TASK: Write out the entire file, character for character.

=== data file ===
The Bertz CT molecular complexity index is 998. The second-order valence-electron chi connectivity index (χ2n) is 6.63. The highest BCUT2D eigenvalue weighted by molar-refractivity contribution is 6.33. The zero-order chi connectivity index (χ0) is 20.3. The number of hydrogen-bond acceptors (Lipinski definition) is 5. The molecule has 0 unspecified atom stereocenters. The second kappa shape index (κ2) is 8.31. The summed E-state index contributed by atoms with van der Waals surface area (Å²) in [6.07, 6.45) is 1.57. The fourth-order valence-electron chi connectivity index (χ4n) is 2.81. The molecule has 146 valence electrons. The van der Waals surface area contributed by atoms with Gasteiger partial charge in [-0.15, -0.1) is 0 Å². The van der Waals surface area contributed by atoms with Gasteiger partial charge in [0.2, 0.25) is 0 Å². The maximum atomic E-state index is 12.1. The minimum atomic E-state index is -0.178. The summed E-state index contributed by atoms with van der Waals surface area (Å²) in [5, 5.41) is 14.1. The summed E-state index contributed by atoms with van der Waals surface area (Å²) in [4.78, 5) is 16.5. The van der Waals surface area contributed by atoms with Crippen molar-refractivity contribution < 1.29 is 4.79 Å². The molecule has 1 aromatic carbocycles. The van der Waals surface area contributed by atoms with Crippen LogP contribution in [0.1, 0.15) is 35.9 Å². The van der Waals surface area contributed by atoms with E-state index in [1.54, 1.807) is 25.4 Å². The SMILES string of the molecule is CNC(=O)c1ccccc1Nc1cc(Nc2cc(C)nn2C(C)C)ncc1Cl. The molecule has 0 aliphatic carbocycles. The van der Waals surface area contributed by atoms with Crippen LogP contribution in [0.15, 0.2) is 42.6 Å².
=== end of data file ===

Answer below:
The Bertz CT molecular complexity index is 998. The second-order valence-electron chi connectivity index (χ2n) is 6.63. The highest BCUT2D eigenvalue weighted by molar-refractivity contribution is 6.33. The zero-order chi connectivity index (χ0) is 20.3. The number of hydrogen-bond acceptors (Lipinski definition) is 5. The molecule has 0 unspecified atom stereocenters. The second kappa shape index (κ2) is 8.31. The summed E-state index contributed by atoms with van der Waals surface area (Å²) in [6.07, 6.45) is 1.57. The fourth-order valence-electron chi connectivity index (χ4n) is 2.81. The molecule has 146 valence electrons. The van der Waals surface area contributed by atoms with Gasteiger partial charge in [-0.15, -0.1) is 0 Å². The van der Waals surface area contributed by atoms with Gasteiger partial charge in [0.2, 0.25) is 0 Å². The maximum atomic E-state index is 12.1. The minimum atomic E-state index is -0.178. The summed E-state index contributed by atoms with van der Waals surface area (Å²) in [5, 5.41) is 14.1. The summed E-state index contributed by atoms with van der Waals surface area (Å²) in [4.78, 5) is 16.5. The van der Waals surface area contributed by atoms with Crippen molar-refractivity contribution < 1.29 is 4.79 Å². The molecule has 1 aromatic carbocycles. The van der Waals surface area contributed by atoms with Crippen LogP contribution in [0.1, 0.15) is 35.9 Å². The van der Waals surface area contributed by atoms with E-state index in [1.54, 1.807) is 25.4 Å². The SMILES string of the molecule is CNC(=O)c1ccccc1Nc1cc(Nc2cc(C)nn2C(C)C)ncc1Cl. The molecule has 0 aliphatic carbocycles. The van der Waals surface area contributed by atoms with Crippen LogP contribution in [0.15, 0.2) is 42.6 Å².